Nocturnal Jaw Clenching Could Contribute to Migraine-Related Disability

For 30 days, migraineurs were randomized to an FDA-approved dental device to help jaw clenching or a placebo device.

Findings of a randomized-controlled trial suggest intense nocturnal jaw clenching may serve as a contributing factor to headache-related disability among patients with chronic migraine. Results were published in BMC Neurology, and also confirm a nociceptive trigeminal inhibition (NTI) oral device is one method of assessing whether jaw-clenching contributes to ongoing migraine.

Chronic migraineurs can be refractive to multiple preventive medications while others may be reluctant to use pharmacotherapeutic treatments due to their systemic side effects, researchers explained.

Although the exact underlying pathology of migraine is unknown, the condition is thought to involve overactivity in the trigeminal-occipital-cervical complex of the nerves.

Previous research has implicated habitual nocturnal jaw clenching as a potential migraine trigger, especially among those who have headaches upon waking up or shortly afterwards.

To help address his condition, the NTI was developed to minimize clenching intensity and subsequent afferent nociceptive activity. “The NTI is a semi-custom intraoral mouthpiece approved by the FDA in 2001 for the prophylactic treatment of medically diagnosed migraine pain through reduction of trigeminally-innervated muscular activity,” authors wrote.

In an effort to assess efficacy of the NTI splint in improving disability, researchers conducted a single blind study among 25 chronic migraineurs who presented to a headache center.

All participants were referred to a dental practice to be considered for the study and were treated with both a placebo device and an NTI device, however, “the participants were not aware of which device was FDA approved, while practitioners were familiar with the NTI.”

At baseline, patients completed a Headache Impact Test (HIT-6) questionnaire. After being randomized to either 30 days of NTI splint use or placebo splint use, patients completed another HIT-6 questionnaire and switched to the alternate device. They then completed a final questionnaire after the second 30-day use period.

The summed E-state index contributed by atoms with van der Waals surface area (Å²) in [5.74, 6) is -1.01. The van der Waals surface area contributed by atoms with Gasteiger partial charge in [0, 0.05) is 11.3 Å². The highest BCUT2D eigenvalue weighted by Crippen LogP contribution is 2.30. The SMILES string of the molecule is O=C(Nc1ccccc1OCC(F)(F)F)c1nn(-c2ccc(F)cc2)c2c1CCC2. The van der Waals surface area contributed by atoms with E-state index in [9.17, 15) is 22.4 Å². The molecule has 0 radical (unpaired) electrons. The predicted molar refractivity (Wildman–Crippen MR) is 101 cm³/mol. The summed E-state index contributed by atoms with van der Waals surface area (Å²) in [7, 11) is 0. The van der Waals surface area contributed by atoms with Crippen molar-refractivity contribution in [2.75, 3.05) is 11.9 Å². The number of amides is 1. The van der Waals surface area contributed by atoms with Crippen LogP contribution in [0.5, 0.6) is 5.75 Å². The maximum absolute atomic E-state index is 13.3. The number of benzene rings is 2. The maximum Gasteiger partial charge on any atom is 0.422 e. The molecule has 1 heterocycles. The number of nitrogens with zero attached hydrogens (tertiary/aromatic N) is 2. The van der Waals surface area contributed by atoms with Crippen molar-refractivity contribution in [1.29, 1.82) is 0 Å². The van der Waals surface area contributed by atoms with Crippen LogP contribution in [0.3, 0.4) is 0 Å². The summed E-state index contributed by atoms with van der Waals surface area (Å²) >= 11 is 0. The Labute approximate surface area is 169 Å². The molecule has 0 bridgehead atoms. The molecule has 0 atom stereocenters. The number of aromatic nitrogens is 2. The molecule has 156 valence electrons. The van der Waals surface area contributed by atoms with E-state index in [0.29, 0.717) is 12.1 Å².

Of the 25 participants, 19 completed the full trial and patients’ initial average HIT-6 score was 4 or “severe impact, disabling pain.”

Analyses revealed:

  • 68% (17 of 25) of patients using the NTI as measured by sequential HIT 6 scores had at least a 1-category improvement (severe to substantial, or substantial to some, or some to none) compared with 12% (3 of 25) when using a placebo device
  • 36% (9 of 25 ) of patients using the NTI device reported a 2-category improvement in their HIT-6 score, compared with 0% when using placebo
  • No adverse events were reported by any patients
  • A Fisher test revealed (P = .00125) that there is a statistically significant difference between NTI and Placebo improvement

“Decreasing peripheral sensitization with modalities such as the NTI splint protocol which reduces chronic nociceptive input can help to decrease central sensitization, which is a hallmark of chronic migraine,” authors wrote.

Although it was approved over 2 decades ago, the NTI has not become a commonly used adjunctive preventive treatment for migraine, potentially due to patients’ negative experiences with traditional dental splints or a lack of knowledge among providers.

“The production of nociceptive input by the affected teeth, bone, [temporomandibular joints] and muscles to the trigeminal sensory nucleus produced by nocturnal jaw clenching should be considered as a potential perpetuating and confounding co-factor of Chronic Migraine,” researchers concluded.

Reference:

Blumenfeld AM, and Boyd JP. Adjunctive treatment of chronic migraine using an oral dental device: overview and results of a randomized placebo-controlled crossover study. BMC Neurology. Published online March 4, 2022. doi:10.1186/s12883-022-02591-8